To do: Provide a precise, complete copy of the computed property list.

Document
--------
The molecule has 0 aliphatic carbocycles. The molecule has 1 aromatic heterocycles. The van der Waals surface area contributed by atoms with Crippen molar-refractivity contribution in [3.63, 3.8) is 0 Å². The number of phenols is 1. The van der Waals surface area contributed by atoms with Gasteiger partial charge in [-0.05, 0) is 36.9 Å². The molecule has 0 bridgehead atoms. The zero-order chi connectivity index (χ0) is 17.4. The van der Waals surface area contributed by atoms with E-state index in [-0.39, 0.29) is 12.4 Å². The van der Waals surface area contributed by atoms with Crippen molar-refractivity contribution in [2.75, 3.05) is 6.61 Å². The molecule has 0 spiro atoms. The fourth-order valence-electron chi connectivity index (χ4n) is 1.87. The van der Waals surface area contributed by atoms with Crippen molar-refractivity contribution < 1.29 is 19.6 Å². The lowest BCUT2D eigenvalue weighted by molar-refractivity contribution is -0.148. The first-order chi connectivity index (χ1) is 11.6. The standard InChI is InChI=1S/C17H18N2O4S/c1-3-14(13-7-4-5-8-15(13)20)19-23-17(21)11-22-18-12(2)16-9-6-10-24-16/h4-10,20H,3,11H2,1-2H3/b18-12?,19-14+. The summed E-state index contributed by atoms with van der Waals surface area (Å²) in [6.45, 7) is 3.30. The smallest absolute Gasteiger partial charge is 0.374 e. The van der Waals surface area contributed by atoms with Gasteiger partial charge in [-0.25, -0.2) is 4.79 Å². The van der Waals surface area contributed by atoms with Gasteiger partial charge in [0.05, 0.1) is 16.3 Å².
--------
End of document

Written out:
The molecule has 0 aliphatic carbocycles. The molecule has 1 aromatic heterocycles. The van der Waals surface area contributed by atoms with Crippen molar-refractivity contribution in [3.63, 3.8) is 0 Å². The number of phenols is 1. The van der Waals surface area contributed by atoms with Gasteiger partial charge in [-0.05, 0) is 36.9 Å². The molecule has 0 bridgehead atoms. The zero-order chi connectivity index (χ0) is 17.4. The van der Waals surface area contributed by atoms with E-state index in [-0.39, 0.29) is 12.4 Å². The van der Waals surface area contributed by atoms with Crippen molar-refractivity contribution in [2.75, 3.05) is 6.61 Å². The molecule has 0 spiro atoms. The fourth-order valence-electron chi connectivity index (χ4n) is 1.87. The van der Waals surface area contributed by atoms with Crippen molar-refractivity contribution < 1.29 is 19.6 Å². The lowest BCUT2D eigenvalue weighted by molar-refractivity contribution is -0.148. The first-order chi connectivity index (χ1) is 11.6. The standard InChI is InChI=1S/C17H18N2O4S/c1-3-14(13-7-4-5-8-15(13)20)19-23-17(21)11-22-18-12(2)16-9-6-10-24-16/h4-10,20H,3,11H2,1-2H3/b18-12?,19-14+. The summed E-state index contributed by atoms with van der Waals surface area (Å²) in [6.45, 7) is 3.30. The smallest absolute Gasteiger partial charge is 0.374 e. The van der Waals surface area contributed by atoms with Gasteiger partial charge in [-0.25, -0.2) is 4.79 Å². The van der Waals surface area contributed by atoms with Gasteiger partial charge in [0.05, 0.1) is 16.3 Å².